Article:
Ledford’s Mill is located at the head waters of Shipman’s Creek near Tullahoma. It was built around 1810 and was a water wheel mill. The land and mill changed hands several times until Sanford V. Ledford came to Tennessee from working the silver mines in Colorado. He bought 1015 acres of land including the mill June 30, 1875. The bulk of the property had been in Bedford County, prior to Moore being established. In 1909 when Tennessee prohibited the manufactured distilled spirits, 19 legal whiskey distilleries were shut down in Moore County. In December, 1995, Dennis and Kathleen Depert bought the mill and moved east from their home on an island in Puget Sound off the coast of Washington State. With backgrounds in art education, interior design and retail marketing, the Deperts reopened Ledford Mill in March of 1996 as a shop for antiques, collectibles and folk art. While they have no future plans to grind corn at the mill, they intend to keep the mill’s machinery intact as a part of the historical interest of the mill. The Deperts are converting the mill into a bed and breakfast inn with three very special accommodations all having access to the gardens, waterfall and creek. The main floor will be a comfortable lobby, with kitchen facilities, private dining area and a small combination gift shop and museum. They are planning to open an herb farm and country store specializing in “green” environmentally friendly goods. There will also be a lunch area. The Ledford Mill is located: From Tullahoma, go north on U.S. Hwy. 41-A for 2.3 miles from junction with State Hwy. 55, turn left on Ledford Mill Road, go three miles to mill. For information call: (616)-455-2546.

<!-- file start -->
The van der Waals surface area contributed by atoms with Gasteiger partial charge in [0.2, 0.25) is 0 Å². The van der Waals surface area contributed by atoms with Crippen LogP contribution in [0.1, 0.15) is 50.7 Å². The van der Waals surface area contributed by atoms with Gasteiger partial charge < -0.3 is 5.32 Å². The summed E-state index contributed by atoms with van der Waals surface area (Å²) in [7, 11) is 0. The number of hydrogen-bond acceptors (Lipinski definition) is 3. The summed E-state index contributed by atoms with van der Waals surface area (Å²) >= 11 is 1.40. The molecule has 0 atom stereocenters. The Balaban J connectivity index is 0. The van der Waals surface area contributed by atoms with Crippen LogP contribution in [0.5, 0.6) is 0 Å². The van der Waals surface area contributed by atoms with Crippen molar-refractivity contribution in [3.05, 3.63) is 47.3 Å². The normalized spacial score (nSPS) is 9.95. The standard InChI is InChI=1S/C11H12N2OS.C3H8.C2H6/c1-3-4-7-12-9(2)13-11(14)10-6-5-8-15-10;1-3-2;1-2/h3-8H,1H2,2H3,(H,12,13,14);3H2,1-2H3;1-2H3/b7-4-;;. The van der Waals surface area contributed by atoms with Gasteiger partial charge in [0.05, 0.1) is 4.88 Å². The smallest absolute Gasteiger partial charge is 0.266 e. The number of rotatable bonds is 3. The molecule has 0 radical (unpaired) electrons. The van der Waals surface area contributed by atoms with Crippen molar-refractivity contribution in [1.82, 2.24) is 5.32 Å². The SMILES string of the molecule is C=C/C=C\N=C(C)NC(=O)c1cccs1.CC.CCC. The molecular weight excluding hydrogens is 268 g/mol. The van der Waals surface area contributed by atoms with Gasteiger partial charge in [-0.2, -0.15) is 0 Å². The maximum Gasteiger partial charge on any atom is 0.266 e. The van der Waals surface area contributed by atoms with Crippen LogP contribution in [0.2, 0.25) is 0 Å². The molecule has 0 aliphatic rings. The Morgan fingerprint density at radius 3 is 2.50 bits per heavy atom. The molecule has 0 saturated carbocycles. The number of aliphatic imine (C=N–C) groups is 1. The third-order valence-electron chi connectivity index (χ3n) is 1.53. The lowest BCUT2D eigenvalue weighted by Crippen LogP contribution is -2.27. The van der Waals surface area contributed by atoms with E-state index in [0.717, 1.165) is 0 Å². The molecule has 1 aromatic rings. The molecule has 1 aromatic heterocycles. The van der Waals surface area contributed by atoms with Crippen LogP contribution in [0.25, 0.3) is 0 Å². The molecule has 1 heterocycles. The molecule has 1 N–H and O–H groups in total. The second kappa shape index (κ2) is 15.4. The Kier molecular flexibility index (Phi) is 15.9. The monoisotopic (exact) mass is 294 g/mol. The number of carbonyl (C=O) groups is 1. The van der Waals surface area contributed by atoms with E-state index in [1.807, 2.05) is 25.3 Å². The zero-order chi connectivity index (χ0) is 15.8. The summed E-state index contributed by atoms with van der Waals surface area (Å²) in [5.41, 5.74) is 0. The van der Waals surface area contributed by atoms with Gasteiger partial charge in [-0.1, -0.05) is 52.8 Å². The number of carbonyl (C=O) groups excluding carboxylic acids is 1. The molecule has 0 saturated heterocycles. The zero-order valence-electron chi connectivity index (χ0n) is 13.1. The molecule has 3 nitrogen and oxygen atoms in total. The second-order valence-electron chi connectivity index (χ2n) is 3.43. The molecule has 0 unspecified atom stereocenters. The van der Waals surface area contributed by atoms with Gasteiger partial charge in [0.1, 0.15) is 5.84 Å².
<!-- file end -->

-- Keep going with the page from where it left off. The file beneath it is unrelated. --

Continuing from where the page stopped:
Historical Homes (Taken from 2006 Tour of Homes)
The Bedford Home
The Bedford’s home was erected in 1977 on the farm once owned by the Jim Daniel family. Bill Richard of Lynchburg designed the house and the late Frank Hice – a well-known local contractor – built the house along with many others houses in the surrounding area. Ruth Thurston, an interior designer from Nashville, has also been involved with the design and layout of the interior. The house features hardwood floors and granite counter tops in the kitchen and utility room along with marble floors and marble counter tops in bathrooms that were added in 2002. The house has numerous antique pieces that have been collected by the Bedfords. In addition, many collectibles have been brought back from travels abroad and are shown throughout the house. One of the home’s unique features is a bronze sculpture of grandson Wyatt, created by an Australian artist, which stands overlooking the patio.